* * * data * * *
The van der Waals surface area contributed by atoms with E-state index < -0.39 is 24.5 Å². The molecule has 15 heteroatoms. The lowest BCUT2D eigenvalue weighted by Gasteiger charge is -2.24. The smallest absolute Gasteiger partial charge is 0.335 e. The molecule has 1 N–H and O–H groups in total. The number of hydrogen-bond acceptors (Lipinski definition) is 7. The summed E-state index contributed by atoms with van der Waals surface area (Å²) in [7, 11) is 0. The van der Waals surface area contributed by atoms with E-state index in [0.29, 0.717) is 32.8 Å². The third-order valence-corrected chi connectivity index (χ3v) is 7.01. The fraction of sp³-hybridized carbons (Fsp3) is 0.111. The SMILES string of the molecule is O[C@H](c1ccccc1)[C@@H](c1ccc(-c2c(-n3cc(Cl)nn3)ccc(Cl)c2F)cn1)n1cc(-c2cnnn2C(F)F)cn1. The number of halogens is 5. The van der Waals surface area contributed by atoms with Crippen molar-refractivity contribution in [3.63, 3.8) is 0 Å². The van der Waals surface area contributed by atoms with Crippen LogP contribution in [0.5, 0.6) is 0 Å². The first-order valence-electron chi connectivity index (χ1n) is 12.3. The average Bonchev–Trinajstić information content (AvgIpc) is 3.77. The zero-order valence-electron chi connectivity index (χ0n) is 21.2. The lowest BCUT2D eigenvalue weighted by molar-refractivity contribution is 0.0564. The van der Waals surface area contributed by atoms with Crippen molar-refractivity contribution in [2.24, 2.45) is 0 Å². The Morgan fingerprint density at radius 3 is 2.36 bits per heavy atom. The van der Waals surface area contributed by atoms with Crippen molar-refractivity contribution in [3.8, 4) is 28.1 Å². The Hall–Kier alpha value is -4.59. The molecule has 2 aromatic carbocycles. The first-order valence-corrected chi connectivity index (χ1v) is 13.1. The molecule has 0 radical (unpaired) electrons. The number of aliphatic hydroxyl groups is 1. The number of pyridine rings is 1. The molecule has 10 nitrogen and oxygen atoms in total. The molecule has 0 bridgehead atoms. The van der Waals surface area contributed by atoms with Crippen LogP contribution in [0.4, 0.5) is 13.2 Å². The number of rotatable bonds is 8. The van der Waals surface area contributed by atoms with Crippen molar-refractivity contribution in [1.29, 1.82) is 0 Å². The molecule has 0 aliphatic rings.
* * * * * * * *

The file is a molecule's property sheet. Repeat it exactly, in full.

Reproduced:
The van der Waals surface area contributed by atoms with E-state index < -0.39 is 24.5 Å². The molecule has 15 heteroatoms. The lowest BCUT2D eigenvalue weighted by Gasteiger charge is -2.24. The smallest absolute Gasteiger partial charge is 0.335 e. The molecule has 1 N–H and O–H groups in total. The number of hydrogen-bond acceptors (Lipinski definition) is 7. The summed E-state index contributed by atoms with van der Waals surface area (Å²) in [7, 11) is 0. The van der Waals surface area contributed by atoms with E-state index in [0.29, 0.717) is 32.8 Å². The third-order valence-corrected chi connectivity index (χ3v) is 7.01. The fraction of sp³-hybridized carbons (Fsp3) is 0.111. The SMILES string of the molecule is O[C@H](c1ccccc1)[C@@H](c1ccc(-c2c(-n3cc(Cl)nn3)ccc(Cl)c2F)cn1)n1cc(-c2cnnn2C(F)F)cn1. The number of halogens is 5. The van der Waals surface area contributed by atoms with Crippen molar-refractivity contribution in [3.63, 3.8) is 0 Å². The van der Waals surface area contributed by atoms with Crippen LogP contribution in [0.5, 0.6) is 0 Å². The first-order valence-electron chi connectivity index (χ1n) is 12.3. The average Bonchev–Trinajstić information content (AvgIpc) is 3.77. The zero-order valence-electron chi connectivity index (χ0n) is 21.2. The lowest BCUT2D eigenvalue weighted by molar-refractivity contribution is 0.0564. The van der Waals surface area contributed by atoms with Crippen molar-refractivity contribution in [2.24, 2.45) is 0 Å². The Morgan fingerprint density at radius 3 is 2.36 bits per heavy atom. The van der Waals surface area contributed by atoms with Crippen molar-refractivity contribution in [3.8, 4) is 28.1 Å². The Hall–Kier alpha value is -4.59. The molecule has 2 aromatic carbocycles. The first-order valence-corrected chi connectivity index (χ1v) is 13.1. The molecule has 0 radical (unpaired) electrons. The number of aliphatic hydroxyl groups is 1. The number of pyridine rings is 1. The molecule has 10 nitrogen and oxygen atoms in total. The molecule has 0 bridgehead atoms. The van der Waals surface area contributed by atoms with Crippen LogP contribution in [0.4, 0.5) is 13.2 Å². The number of rotatable bonds is 8. The van der Waals surface area contributed by atoms with Crippen molar-refractivity contribution in [1.29, 1.82) is 0 Å². The molecule has 0 aliphatic rings.